Environment: In case of gross violation, interference of a person’s sole right over his land through pollution, the individual has right to sue on his individual capacity either for damages or for an injunction. Private nuisance does not depend upon a physical invasion of the land or interference with exclusive possession. According to pers Ashworth Q. C. in Home Breweries PLC V William Daris and Company. The gist of the action is and unlawful interference with a person’s use or enjoyment of land or some right over or in connection with it. In essence, the whole of the law of private nuisance represents on attempt to preserve a balance between two conflicting interests: that of one occupier in using his land as he thinks fit and that of his neighbor in the quiet enjoyment of his land.
A public nuisance is usually considered to be a crime while private nuisance is always tort. A public nuisance is akin to statutory or common law nuisance. As a result of the above hypothesis that the injury caused by public nuisance, if at all, is one to the public at large.
When there is interference with enjoyment of a right belonging to a person as a member of the public, it is a public nuisance. Public nuisance is punishable with penalty. As stated above, public nuisance is redress able only by Attorney-General. In Patrick Udegbe V A. G. Bendel State, It was held that only the attorney General who is the chief law officer as well as the guardian of the right of the public that can sue in public nuisance.
A failure to bring an action in the name of the Attorney General will thereof, render it procedurally defective and incompetent20 Individual will only have right of action if he can show that he has suffered some particular direct and substantial harm to his person or property over and above that sustained by the community at large; then he has a right of action in tort for nuisance.
Negligence Of Environment
Environment: Negligence is regarded as the single most important cause of oil pollution in the Niger Delta Area and connotes the complex concepts of causation, duty, breach and damages suffered by the persons to whom a duty is owed. However, for an action of succeed in Negligence, it must be established that the defendant was careless or negligent in the exercise of specific duty to take care.98 An aggrieved party may file an action on the tort of negligence in an environmental litigation or under Ryland V Fletcher.
In oil pollution cases, it may require the plaintiff to show that the pollution was caused by the defendant’s failure to observe good oil field practice” and the burden is on him to prove so. This burden is especially difficult to discharge when the plaintiff does not possess the special knowledge necessary to do so.
Environment: In shell Petroleum Development Company of Nigeria V Chief Otoko and others, the plaintiffs sued the defendant for negligence arising from spillage of crude oil which resulted in injurious affection and deprivation of the use of the Andoni River and Creeks. The learned trial judge gave judgment to the plaintiffs. Applying the Rule in Rylands V Fletcher, the learned trial judge said:.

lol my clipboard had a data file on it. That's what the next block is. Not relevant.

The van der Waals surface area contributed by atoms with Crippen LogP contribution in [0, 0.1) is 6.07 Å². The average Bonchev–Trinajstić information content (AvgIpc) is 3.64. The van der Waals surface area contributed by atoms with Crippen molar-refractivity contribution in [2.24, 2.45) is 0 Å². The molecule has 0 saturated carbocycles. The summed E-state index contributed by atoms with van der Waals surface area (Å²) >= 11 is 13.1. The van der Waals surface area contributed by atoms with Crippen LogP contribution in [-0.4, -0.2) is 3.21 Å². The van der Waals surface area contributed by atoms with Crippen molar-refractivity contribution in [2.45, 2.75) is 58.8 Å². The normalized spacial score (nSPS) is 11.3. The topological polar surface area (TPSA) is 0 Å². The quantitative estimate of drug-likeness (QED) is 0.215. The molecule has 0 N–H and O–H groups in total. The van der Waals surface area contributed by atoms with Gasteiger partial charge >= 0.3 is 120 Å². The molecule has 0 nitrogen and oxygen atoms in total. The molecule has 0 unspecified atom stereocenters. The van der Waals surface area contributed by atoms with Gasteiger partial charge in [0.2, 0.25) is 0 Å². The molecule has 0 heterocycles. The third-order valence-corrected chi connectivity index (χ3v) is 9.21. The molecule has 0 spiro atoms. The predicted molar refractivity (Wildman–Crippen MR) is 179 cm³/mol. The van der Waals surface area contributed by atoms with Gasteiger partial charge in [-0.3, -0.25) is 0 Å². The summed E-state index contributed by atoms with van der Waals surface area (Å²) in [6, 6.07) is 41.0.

“It is noteworthy that the rule in Rylands V. Fletcher which is alternatively pleaded by the plaintiffs in this case applies to the circumstances of this case. The crude oil which passed through the pipelines could not naturally have been there.
The defendant gathered the crude oil into the pipes and it was a substance which was dangerous and likely to escape. It was not a natural user of land but was brought in there by the act of the defendant. Since therefore it had escaped and caused damage, the defendant is liable in the consequences of this case. In the circumstances of this case, the rule in Ryland’s F Fletcher applies and there was no third party act which caused the escape of the oil”.
The court of Appeal held that the learned trial judge applied the correct law and that his finding was sound.
To maintain an action on the tort of negligence, the plaintiff must prove the following: (a) that there was a duty on the part of the defendant towards him; (b) that the defendant negligently performed or omitted to perform that duty and (c) that such negligent was the effective cause of the injury or damage to the plaintiff. In an action on negligence, the onus is on the plaintiff to establish that the defendant was negligent. Failure to prove these three components could be fatal. In the Judgment of a Dutch court,
Environment, Shell Petroleum Development Company was found guilty negligence in a situation where oil spills have been a long-running source of contention between the oil company, Local people and environmental campaigners, shell was found negligent in failing to prevent the sabotage of the oil spill which was caused by people extracting oil for their own purposes.
The difficulty of proving all the ingredients of negligence has caused victims of pollution to sometimes rely on the principles of Res Ipsa Loquitur. Actually, two conditions are necessary to prove this maxim. The thing that inflicted the damage must be under the sole management and control of the defendant or of someone for whom he is responsible the occurrence must be such that would not have occurred without negligence or want of care.